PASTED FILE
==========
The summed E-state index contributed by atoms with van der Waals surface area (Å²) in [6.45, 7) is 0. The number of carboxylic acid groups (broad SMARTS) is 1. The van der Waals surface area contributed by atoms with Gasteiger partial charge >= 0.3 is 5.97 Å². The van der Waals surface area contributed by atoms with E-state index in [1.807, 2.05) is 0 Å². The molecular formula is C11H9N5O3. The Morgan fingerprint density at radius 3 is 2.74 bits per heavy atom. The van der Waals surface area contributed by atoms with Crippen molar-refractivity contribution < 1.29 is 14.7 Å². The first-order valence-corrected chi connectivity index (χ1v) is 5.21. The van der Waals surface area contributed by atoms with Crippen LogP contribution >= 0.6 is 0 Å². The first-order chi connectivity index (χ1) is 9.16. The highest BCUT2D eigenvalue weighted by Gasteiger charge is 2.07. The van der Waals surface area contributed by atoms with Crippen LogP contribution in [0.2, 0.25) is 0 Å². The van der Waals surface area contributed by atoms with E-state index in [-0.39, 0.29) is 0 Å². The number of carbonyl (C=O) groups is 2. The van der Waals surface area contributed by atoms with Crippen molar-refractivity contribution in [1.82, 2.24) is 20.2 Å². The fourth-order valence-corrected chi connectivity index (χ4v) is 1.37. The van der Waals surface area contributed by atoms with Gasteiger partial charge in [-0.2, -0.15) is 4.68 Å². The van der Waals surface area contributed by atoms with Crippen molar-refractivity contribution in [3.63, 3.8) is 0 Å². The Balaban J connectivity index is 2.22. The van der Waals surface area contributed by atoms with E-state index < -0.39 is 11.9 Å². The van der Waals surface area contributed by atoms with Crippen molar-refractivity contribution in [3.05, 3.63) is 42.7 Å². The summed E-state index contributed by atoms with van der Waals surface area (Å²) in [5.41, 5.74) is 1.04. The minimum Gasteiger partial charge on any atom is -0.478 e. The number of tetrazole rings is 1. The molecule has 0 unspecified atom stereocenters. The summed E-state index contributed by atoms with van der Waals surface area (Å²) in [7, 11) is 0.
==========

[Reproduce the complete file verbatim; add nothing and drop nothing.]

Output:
The summed E-state index contributed by atoms with van der Waals surface area (Å²) in [6.45, 7) is 0. The number of carboxylic acid groups (broad SMARTS) is 1. The van der Waals surface area contributed by atoms with Gasteiger partial charge >= 0.3 is 5.97 Å². The van der Waals surface area contributed by atoms with E-state index in [1.807, 2.05) is 0 Å². The molecular formula is C11H9N5O3. The Morgan fingerprint density at radius 3 is 2.74 bits per heavy atom. The van der Waals surface area contributed by atoms with Crippen molar-refractivity contribution < 1.29 is 14.7 Å². The first-order valence-corrected chi connectivity index (χ1v) is 5.21. The van der Waals surface area contributed by atoms with Crippen LogP contribution >= 0.6 is 0 Å². The first-order chi connectivity index (χ1) is 9.16. The highest BCUT2D eigenvalue weighted by Gasteiger charge is 2.07. The van der Waals surface area contributed by atoms with Crippen LogP contribution in [0.2, 0.25) is 0 Å². The van der Waals surface area contributed by atoms with E-state index in [-0.39, 0.29) is 0 Å². The number of carbonyl (C=O) groups is 2. The van der Waals surface area contributed by atoms with Crippen molar-refractivity contribution in [1.82, 2.24) is 20.2 Å². The fourth-order valence-corrected chi connectivity index (χ4v) is 1.37. The van der Waals surface area contributed by atoms with Gasteiger partial charge in [-0.2, -0.15) is 4.68 Å². The van der Waals surface area contributed by atoms with Crippen molar-refractivity contribution in [3.63, 3.8) is 0 Å². The Balaban J connectivity index is 2.22. The van der Waals surface area contributed by atoms with E-state index < -0.39 is 11.9 Å². The van der Waals surface area contributed by atoms with Crippen molar-refractivity contribution in [3.05, 3.63) is 42.7 Å². The summed E-state index contributed by atoms with van der Waals surface area (Å²) in [5.41, 5.74) is 1.04. The minimum Gasteiger partial charge on any atom is -0.478 e. The number of tetrazole rings is 1. The molecule has 0 unspecified atom stereocenters. The summed E-state index contributed by atoms with van der Waals surface area (Å²) in [7, 11) is 0.